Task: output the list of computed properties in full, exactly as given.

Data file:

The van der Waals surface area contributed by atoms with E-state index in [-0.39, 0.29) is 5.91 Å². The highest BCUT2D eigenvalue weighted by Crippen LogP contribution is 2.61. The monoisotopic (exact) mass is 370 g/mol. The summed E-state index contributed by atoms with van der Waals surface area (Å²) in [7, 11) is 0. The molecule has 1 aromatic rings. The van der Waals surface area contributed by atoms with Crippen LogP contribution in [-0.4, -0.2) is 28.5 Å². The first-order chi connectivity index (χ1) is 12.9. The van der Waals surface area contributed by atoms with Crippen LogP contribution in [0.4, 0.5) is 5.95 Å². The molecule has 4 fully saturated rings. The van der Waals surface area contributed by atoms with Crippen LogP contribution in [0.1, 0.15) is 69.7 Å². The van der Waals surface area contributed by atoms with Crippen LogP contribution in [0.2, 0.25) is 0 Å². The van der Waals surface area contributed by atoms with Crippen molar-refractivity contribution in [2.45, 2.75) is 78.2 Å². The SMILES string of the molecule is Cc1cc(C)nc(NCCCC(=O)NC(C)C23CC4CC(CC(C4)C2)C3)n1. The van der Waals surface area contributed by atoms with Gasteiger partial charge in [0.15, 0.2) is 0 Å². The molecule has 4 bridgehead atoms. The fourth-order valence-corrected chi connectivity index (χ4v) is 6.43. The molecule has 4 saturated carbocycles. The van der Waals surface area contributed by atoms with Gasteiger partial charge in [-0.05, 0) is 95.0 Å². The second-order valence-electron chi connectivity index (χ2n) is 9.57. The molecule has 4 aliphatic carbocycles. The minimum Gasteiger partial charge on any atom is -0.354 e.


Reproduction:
The van der Waals surface area contributed by atoms with E-state index in [-0.39, 0.29) is 5.91 Å². The highest BCUT2D eigenvalue weighted by Crippen LogP contribution is 2.61. The monoisotopic (exact) mass is 370 g/mol. The summed E-state index contributed by atoms with van der Waals surface area (Å²) in [7, 11) is 0. The molecule has 1 aromatic rings. The van der Waals surface area contributed by atoms with Crippen LogP contribution in [-0.4, -0.2) is 28.5 Å². The first-order chi connectivity index (χ1) is 12.9. The van der Waals surface area contributed by atoms with Crippen LogP contribution in [0.4, 0.5) is 5.95 Å². The molecule has 4 fully saturated rings. The van der Waals surface area contributed by atoms with Crippen LogP contribution in [0.1, 0.15) is 69.7 Å². The van der Waals surface area contributed by atoms with Crippen LogP contribution in [0.2, 0.25) is 0 Å². The van der Waals surface area contributed by atoms with Crippen molar-refractivity contribution in [2.45, 2.75) is 78.2 Å². The SMILES string of the molecule is Cc1cc(C)nc(NCCCC(=O)NC(C)C23CC4CC(CC(C4)C2)C3)n1. The van der Waals surface area contributed by atoms with Gasteiger partial charge in [0.15, 0.2) is 0 Å². The molecule has 4 bridgehead atoms. The fourth-order valence-corrected chi connectivity index (χ4v) is 6.43. The molecule has 4 saturated carbocycles. The van der Waals surface area contributed by atoms with Gasteiger partial charge in [-0.05, 0) is 95.0 Å². The second-order valence-electron chi connectivity index (χ2n) is 9.57. The molecule has 4 aliphatic carbocycles. The minimum Gasteiger partial charge on any atom is -0.354 e.